Plunk: Cold beer in a store, sure why not. It keeps people from driving 20 minutes and back. If people want a cold beer on Sunday, it’s a convenience for people. If you don’t want a cold beer on Sunday, then don’t have one. Nobody is forcing your hand. Extending bar hours? I have an idea … Right now at the bewitching hour, not only do you have to close, you also have to have all drinks up and patrons out. What does this do? It puts 10,000 people in the middle of the street. Why can’t we try to OK no more serving at 12 but leave it allow open and people in side, finish their cocktail, stay inside, call the designated driver and catch a cab. We should at least look at the letting the bars stay open.

Wade: I’d like some consistency … whether it’s 12:30 or 1, just keep it at that. Don’t change it Thursday, Friday, Saturday. No different than Monday, Tuesday, Wednesday. I don’t see how our country was built and how you differentiate between which days of the week you decided to have the government tell you what to do. The administration already passed it and now we have kind of a half deal where you can some days and holidays. But the issue is, the businesses on the square cannot operate like this. There’s no point for them standing open. You’re losing tax dollars from that but consider the employee. What about the persons in the kitchen who needs those hours, you’re telling them no? You can’t do that. That’s unfortunate. The hotels, when they’re losing people it hurts Oxford. But it’s not up for the government to decide this. It never was.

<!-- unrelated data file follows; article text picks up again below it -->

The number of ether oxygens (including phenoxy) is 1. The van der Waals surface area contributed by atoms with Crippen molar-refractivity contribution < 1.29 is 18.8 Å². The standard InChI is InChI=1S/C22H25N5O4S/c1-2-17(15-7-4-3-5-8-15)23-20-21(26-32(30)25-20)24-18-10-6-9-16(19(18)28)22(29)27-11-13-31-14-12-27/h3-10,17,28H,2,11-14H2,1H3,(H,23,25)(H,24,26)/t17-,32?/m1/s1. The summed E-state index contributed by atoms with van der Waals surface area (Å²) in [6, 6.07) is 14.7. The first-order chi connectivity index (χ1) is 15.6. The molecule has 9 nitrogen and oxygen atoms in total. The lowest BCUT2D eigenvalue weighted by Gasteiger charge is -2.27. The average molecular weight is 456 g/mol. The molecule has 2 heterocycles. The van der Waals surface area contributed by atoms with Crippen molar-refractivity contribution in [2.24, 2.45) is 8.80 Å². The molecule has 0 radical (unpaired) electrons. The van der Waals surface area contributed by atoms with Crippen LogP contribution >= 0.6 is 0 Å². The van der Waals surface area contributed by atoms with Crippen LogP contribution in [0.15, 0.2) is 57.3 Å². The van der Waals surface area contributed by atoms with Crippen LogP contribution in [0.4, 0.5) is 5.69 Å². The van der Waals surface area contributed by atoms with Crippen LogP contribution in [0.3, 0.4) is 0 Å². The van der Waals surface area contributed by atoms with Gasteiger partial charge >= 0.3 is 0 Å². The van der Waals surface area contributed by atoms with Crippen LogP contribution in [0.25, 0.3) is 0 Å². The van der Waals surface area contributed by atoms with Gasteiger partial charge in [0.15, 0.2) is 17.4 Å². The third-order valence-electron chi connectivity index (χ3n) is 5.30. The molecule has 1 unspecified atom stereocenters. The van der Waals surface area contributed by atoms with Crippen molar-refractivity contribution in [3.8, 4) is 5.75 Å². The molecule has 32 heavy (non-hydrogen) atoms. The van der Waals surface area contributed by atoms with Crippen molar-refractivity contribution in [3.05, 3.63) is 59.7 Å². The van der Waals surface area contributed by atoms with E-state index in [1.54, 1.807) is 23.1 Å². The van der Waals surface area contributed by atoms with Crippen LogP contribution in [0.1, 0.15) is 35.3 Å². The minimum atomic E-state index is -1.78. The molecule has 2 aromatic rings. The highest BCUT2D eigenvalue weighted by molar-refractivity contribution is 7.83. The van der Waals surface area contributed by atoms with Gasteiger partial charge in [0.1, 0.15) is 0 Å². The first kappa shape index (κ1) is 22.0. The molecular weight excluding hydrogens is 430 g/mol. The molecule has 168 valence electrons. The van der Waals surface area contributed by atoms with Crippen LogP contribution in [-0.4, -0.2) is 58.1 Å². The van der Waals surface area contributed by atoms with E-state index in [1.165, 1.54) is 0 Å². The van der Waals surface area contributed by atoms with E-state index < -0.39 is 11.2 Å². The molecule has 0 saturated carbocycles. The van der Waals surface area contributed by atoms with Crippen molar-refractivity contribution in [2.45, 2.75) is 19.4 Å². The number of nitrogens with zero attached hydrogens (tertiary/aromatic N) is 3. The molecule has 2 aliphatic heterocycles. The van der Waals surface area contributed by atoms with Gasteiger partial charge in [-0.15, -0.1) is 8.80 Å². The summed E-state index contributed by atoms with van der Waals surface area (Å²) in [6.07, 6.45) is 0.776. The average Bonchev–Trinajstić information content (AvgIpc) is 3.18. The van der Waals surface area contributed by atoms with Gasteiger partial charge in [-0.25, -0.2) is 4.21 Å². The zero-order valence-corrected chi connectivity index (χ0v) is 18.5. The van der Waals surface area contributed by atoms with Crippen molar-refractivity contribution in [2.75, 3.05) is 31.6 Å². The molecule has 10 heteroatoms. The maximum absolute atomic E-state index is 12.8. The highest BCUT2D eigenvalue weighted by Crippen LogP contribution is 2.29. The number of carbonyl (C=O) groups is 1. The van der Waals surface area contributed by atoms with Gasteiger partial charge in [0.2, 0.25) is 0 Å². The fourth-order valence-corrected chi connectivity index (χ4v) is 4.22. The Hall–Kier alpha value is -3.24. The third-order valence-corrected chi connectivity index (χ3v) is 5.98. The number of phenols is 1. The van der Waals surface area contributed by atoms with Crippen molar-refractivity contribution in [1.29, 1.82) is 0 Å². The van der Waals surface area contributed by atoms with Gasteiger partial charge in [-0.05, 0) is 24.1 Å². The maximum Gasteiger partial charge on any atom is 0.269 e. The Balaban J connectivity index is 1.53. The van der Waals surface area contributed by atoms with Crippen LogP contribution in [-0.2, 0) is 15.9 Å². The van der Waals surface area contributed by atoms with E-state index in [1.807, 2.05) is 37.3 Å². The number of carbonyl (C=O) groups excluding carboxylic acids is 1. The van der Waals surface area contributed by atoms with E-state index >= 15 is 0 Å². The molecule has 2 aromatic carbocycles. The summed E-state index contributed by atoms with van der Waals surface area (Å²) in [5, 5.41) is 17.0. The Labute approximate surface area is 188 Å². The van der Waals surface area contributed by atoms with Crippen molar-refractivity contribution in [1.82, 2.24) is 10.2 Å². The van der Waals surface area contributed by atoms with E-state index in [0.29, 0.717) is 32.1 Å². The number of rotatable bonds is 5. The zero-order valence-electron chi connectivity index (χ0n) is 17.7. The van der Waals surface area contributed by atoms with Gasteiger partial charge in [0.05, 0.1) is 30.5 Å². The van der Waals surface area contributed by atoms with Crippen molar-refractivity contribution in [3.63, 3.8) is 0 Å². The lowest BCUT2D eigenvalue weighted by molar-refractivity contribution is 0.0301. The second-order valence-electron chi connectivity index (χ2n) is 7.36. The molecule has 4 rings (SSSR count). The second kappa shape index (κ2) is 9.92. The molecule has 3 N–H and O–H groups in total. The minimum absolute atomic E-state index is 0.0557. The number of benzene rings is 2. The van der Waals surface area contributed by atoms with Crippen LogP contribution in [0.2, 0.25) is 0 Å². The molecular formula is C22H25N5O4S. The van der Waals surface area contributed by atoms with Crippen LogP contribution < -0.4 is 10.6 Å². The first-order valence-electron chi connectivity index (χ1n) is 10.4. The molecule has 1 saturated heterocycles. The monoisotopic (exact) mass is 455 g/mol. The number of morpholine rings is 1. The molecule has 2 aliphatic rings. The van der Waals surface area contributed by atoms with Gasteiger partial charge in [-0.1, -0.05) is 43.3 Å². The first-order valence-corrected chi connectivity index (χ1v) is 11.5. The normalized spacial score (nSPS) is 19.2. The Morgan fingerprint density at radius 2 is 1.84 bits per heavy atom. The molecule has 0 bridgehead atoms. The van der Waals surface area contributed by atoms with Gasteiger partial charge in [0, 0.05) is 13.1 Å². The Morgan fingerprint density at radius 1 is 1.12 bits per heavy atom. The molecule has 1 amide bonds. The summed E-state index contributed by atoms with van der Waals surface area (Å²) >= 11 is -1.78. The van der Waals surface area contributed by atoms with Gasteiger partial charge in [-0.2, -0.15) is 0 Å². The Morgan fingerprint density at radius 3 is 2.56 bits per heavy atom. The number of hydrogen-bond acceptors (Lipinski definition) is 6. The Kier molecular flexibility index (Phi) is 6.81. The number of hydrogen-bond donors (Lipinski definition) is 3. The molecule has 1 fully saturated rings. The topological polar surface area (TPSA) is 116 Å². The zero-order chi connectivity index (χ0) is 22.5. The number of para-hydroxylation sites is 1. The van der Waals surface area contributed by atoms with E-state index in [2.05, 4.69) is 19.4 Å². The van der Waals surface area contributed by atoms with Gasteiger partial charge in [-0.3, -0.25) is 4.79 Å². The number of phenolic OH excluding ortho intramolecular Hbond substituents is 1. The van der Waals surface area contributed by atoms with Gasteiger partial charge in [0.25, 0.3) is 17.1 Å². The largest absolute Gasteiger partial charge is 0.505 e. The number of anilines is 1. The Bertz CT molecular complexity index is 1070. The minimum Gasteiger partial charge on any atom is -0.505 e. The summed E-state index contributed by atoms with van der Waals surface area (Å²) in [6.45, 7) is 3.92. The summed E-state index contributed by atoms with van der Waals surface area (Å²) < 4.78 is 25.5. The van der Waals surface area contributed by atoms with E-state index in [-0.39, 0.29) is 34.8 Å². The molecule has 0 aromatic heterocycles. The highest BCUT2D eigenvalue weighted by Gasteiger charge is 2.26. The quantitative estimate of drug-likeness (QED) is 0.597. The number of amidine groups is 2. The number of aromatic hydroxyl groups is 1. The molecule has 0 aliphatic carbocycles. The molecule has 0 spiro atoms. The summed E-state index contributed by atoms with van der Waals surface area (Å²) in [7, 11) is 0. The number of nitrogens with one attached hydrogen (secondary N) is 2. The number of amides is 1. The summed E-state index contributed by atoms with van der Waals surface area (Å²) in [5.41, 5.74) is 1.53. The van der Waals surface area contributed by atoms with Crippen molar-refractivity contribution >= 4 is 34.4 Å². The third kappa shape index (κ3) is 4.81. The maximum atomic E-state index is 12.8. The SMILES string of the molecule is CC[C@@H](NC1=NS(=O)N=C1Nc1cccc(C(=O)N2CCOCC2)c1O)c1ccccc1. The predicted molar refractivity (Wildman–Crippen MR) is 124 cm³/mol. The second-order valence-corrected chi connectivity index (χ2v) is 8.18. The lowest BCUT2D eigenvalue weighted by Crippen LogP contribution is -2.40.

What is your view of the city’s efforts to manage parking around the Square? Should Oxford move forward with funding a new parking garage near the Square? 

Patterson: Forty years ago, Mayor John Leslie and his board were the last group to change parking. They did away with meters and change direction of the Square. We realize the problem got worse and worse. Three years ago, we formed the Downtown Parking Commission and I’m not ashamed of opening government up … We asked them to look at capacity and enforcement … We addressed capacity by purchasing the Belk property … It’s always been a two-hour time limit — that’s not new at all. It’s a work in progress. We do have all the answers? Heck, fire, no … Ultimately we have to build a garage, but you have to build one without raising taxes.

Plunk: I can tell you what that Jeep Liberty has done. We’re losing way too much money and it’s gotta go away. But it’s allowing their to be additional spaces on the Square and business owners are inside and selling their wares and don’t really get a chance to go outside … it’s creating spaces for customers to get there. It’s a whole lot of money. But we need to find a better way to create some sort of way to do this. We need a parking garage … I can’t believe we don’t already have one. If we have to charge people to park there, they’ll absolutely pay it.

Wade: A revenue bond is very easy. Also, if you’re going to charge people that can pay for the revenue bond. When tax payers can actually see what their tax dollars are going for, other than the imaginary Jeep that keeps driving by and your tax dollars go away … that money could have been going toward a parking garage down payment. There’s plenty of different ways to do it. Sacred cow from the $30 million you could pay it off. That’s one option if you want to do it fast or you can do the bond. The longer we wait the more expensive it will become. (May 1, 2013)